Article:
CASAMANCE /ˈkæzəˌmæns, ˈkæsə-/ (Wolof and Fula : Kasamansa;
Casamance ; Portuguese : Casamansa ) is the area of
Senegal south of the Gambia including the
Casamance River . It
consists of the Lower
Casamance (Basse Casamance, Baixa
Ziguinchor Region ) and the Upper
Casamance, Alta Casamança—i.e.
Kolda Region and Sédhiou Regions ).
The largest city of
* 1 History
* 1.1 Separatist Movement
* 2 Climate
* 3 Economy
* 4 References
* 5 External links
Casamance was subject to both French and Portuguese colonial
efforts before a border was negotiated in 1888 between the French
Portuguese Guinea (now
Guinea-Bissau ) to the
south. Portugal lost possession of Casamance, then the commercial hub
of its colony. Casamance, to this day, has preserved the local variant
Upper Guinea Creole known as
Ziguinchor Creole, and the members of
the deep-rooted Creole community carry Portuguese surnames like Da
Silva, Carvalho and Fonseca. The historical ties to Portugal were a
factor in Senegal's decision to seek membership of the Community of
Portuguese Language Countries (CPLP), becoming an associate observer
in 2008. Interest in Portuguese heritage has been revived in order to
exert a distinct identity, particularly in Baixa Casamança.
Bissau-Guinean people are also present in the region, as expatriates,
immigrants, and refugees from the poverty and instability that since
long affects the neighbouring country, including the 1998—1999
Guinea-Bissau Civil War .
Though the Jola are the dominant ethnic group in the Casamance, they
represent only 4% of the total population of Senegal. The Wolof
dominate the nation as a whole. The Jola's sense of economic
disenfranchisement within greater
Senegal contributed to the founding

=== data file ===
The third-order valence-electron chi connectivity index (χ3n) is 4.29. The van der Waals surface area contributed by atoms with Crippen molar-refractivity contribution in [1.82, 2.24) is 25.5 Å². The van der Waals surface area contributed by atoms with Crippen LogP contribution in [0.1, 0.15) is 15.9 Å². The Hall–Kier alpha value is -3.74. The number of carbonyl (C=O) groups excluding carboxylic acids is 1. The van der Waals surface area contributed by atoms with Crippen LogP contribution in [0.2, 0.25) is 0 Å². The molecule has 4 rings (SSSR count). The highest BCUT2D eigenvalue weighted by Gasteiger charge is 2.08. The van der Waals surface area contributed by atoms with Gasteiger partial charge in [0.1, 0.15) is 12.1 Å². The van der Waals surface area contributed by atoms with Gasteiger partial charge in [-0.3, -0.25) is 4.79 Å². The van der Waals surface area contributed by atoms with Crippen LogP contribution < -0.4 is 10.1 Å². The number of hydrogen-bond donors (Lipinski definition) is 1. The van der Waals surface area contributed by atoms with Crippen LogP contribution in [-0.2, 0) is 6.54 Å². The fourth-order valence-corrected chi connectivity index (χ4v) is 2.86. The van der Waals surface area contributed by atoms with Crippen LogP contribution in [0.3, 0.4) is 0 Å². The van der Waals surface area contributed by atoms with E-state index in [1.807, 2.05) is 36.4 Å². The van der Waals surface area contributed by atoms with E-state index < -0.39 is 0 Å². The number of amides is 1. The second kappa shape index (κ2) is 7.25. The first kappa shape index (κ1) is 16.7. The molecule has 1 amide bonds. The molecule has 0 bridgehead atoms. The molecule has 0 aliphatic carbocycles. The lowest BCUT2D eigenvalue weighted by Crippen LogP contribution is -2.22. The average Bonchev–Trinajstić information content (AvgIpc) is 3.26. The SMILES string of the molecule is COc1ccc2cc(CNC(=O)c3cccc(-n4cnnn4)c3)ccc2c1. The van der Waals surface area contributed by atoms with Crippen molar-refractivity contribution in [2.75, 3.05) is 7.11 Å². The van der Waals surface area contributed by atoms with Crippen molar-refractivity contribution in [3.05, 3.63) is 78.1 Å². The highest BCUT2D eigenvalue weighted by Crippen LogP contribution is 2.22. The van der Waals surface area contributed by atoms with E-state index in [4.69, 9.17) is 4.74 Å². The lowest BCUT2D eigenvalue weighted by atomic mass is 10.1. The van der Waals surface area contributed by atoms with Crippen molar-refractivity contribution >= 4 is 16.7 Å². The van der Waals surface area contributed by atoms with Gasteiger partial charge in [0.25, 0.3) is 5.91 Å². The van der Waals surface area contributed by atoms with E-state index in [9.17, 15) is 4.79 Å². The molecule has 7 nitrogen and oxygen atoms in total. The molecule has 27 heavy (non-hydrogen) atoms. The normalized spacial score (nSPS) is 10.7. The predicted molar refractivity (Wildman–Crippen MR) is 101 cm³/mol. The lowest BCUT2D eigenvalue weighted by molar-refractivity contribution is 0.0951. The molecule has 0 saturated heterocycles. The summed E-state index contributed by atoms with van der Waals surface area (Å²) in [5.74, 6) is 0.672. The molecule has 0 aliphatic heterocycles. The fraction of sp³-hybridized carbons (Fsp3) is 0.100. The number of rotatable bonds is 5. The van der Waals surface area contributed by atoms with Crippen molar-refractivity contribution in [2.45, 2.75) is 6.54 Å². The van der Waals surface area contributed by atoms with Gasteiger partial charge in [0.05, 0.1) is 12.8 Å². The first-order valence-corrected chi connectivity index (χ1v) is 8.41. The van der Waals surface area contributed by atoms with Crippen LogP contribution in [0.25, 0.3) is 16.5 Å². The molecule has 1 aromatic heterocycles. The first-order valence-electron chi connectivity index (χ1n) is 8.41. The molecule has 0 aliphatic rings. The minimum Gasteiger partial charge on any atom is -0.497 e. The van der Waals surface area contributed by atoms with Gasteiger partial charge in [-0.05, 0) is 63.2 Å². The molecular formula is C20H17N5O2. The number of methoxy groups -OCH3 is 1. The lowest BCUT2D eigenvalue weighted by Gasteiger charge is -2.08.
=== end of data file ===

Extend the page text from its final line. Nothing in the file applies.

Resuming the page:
of a separatist movement advocating the independence or autonomous
administrative division of the Casamance, the Movement of Democratic
Casamance (MFDC), in 1982.
The MFDC's armed wing was established in 1985, and since 1990, the
Casamance conflict , a low-level insurgency led by the MFDC against
the government of
Senegal that has been characterized by sporadic
violence and frequent but unstable ceasefire agreements. An illegal
shipment of weapons hailing from Iran was seized in
October 2010, and the Senegalese government suspected the MFDC of
having been the intended recipients of the weapons.
its ambassador to
Tehran over the incident.
The climate is low-lying and hot, with some hills to the southeast.
The Region has average rainfall greater than the rest of Senegal, with
most areas receiving over 50in/1270mm annually, and as high as
70in/1780mm in some places. The entire
Casamance region experiences a
tropical savanna climate .
The economy of the
Casamance relies largely on rice cultivation and
tourism . It also has excellent beaches along its coastline,
Cap Skirring .
Novo Dicionário da Língua Portuguesa , verbete CRIOL: Língua
derivada do português e de várias línguas africanas, falada pela
maior parte da população da Guiné-Bissau e da Casamansa (S. do
* Dicionário Onomástico Etimológico da Língua Portuguesa (pt)
* Vocabulário Onomástico da Língua Portuguesa da Academia
Brasileira de Letras
* "Língua Portuguesa com Acordo Ortográfico . Porto: Porto
* ^ "OBSERVADORES ASSOCIADOS" (in Portuguese). CPLP. 10 July 2008.
Retrieved 14 November 2016.
* ^ "New clashes between the Senegalese army and Casamance
pro-independence militias". Nationalia. 2010-03-23. Retrieved
* ^ "
Tehran ambassador over arms shipment". BBC
News. December 15, 2010. Retrieved December 15, 2010.
* Vincent Foucher, "Church and nation. The Catholic contribution to
war and peace in
Casamance (Senegal)", LFM. Social Sciences and
Missions N°13/October 2003